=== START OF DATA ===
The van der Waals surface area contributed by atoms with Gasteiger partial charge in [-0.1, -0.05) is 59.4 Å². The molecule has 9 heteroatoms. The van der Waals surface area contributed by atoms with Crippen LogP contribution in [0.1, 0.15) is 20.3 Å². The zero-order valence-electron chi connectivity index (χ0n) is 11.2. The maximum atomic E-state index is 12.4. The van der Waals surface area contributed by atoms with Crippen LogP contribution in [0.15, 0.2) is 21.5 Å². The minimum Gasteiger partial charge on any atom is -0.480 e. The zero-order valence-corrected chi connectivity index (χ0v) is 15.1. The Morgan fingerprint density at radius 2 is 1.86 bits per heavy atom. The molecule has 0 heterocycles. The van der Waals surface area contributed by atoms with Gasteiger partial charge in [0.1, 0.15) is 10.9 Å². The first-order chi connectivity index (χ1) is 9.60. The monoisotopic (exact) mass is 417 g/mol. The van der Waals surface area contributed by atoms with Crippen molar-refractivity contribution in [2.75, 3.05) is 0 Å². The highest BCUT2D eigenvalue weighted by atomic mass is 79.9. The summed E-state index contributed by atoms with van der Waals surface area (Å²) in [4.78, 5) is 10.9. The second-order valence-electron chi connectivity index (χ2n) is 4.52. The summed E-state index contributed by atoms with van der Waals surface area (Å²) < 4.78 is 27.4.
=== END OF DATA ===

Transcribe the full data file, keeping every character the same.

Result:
The van der Waals surface area contributed by atoms with Gasteiger partial charge in [-0.1, -0.05) is 59.4 Å². The molecule has 9 heteroatoms. The van der Waals surface area contributed by atoms with Crippen LogP contribution in [0.1, 0.15) is 20.3 Å². The zero-order valence-electron chi connectivity index (χ0n) is 11.2. The maximum atomic E-state index is 12.4. The van der Waals surface area contributed by atoms with Crippen LogP contribution in [0.15, 0.2) is 21.5 Å². The minimum Gasteiger partial charge on any atom is -0.480 e. The zero-order valence-corrected chi connectivity index (χ0v) is 15.1. The Morgan fingerprint density at radius 2 is 1.86 bits per heavy atom. The molecule has 0 heterocycles. The van der Waals surface area contributed by atoms with Gasteiger partial charge in [0.1, 0.15) is 10.9 Å². The first-order chi connectivity index (χ1) is 9.60. The monoisotopic (exact) mass is 417 g/mol. The van der Waals surface area contributed by atoms with Crippen molar-refractivity contribution in [2.75, 3.05) is 0 Å². The highest BCUT2D eigenvalue weighted by atomic mass is 79.9. The summed E-state index contributed by atoms with van der Waals surface area (Å²) in [4.78, 5) is 10.9. The second-order valence-electron chi connectivity index (χ2n) is 4.52. The summed E-state index contributed by atoms with van der Waals surface area (Å²) < 4.78 is 27.4.